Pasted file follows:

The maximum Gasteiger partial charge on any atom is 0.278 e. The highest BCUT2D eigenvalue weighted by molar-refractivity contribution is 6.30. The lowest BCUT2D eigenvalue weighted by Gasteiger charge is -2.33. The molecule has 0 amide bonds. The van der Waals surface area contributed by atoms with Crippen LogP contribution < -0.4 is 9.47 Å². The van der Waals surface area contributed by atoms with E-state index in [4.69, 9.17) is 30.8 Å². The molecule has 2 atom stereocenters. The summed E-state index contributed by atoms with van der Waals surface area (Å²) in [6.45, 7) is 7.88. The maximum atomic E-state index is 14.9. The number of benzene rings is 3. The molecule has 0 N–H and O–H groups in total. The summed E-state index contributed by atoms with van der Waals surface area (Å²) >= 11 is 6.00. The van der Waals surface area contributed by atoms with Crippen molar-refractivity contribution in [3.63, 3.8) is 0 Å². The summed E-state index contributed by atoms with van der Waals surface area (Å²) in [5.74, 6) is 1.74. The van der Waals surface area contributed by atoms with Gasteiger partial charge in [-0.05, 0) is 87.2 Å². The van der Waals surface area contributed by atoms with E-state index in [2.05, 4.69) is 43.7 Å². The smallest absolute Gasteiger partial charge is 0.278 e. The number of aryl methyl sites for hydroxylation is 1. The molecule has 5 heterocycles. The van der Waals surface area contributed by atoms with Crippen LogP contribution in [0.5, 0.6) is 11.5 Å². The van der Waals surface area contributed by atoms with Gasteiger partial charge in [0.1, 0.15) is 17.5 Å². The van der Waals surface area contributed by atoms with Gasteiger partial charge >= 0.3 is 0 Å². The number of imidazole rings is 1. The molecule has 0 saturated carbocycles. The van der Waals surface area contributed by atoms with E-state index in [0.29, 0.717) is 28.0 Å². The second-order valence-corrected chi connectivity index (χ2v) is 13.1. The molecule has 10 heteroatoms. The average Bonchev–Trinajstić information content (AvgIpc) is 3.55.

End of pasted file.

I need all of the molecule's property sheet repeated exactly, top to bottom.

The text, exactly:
The maximum Gasteiger partial charge on any atom is 0.278 e. The highest BCUT2D eigenvalue weighted by molar-refractivity contribution is 6.30. The lowest BCUT2D eigenvalue weighted by Gasteiger charge is -2.33. The molecule has 0 amide bonds. The van der Waals surface area contributed by atoms with Crippen LogP contribution < -0.4 is 9.47 Å². The van der Waals surface area contributed by atoms with E-state index in [4.69, 9.17) is 30.8 Å². The molecule has 2 atom stereocenters. The summed E-state index contributed by atoms with van der Waals surface area (Å²) in [6.45, 7) is 7.88. The maximum atomic E-state index is 14.9. The number of benzene rings is 3. The molecule has 0 N–H and O–H groups in total. The summed E-state index contributed by atoms with van der Waals surface area (Å²) >= 11 is 6.00. The van der Waals surface area contributed by atoms with Crippen molar-refractivity contribution in [3.63, 3.8) is 0 Å². The summed E-state index contributed by atoms with van der Waals surface area (Å²) in [5.74, 6) is 1.74. The van der Waals surface area contributed by atoms with Gasteiger partial charge in [-0.05, 0) is 87.2 Å². The van der Waals surface area contributed by atoms with E-state index in [2.05, 4.69) is 43.7 Å². The smallest absolute Gasteiger partial charge is 0.278 e. The number of aryl methyl sites for hydroxylation is 1. The molecule has 5 heterocycles. The van der Waals surface area contributed by atoms with Crippen LogP contribution in [0.5, 0.6) is 11.5 Å². The van der Waals surface area contributed by atoms with Gasteiger partial charge in [0.1, 0.15) is 17.5 Å². The van der Waals surface area contributed by atoms with Gasteiger partial charge >= 0.3 is 0 Å². The number of imidazole rings is 1. The molecule has 0 saturated carbocycles. The van der Waals surface area contributed by atoms with E-state index in [0.29, 0.717) is 28.0 Å². The second-order valence-corrected chi connectivity index (χ2v) is 13.1. The molecule has 10 heteroatoms. The average Bonchev–Trinajstić information content (AvgIpc) is 3.55.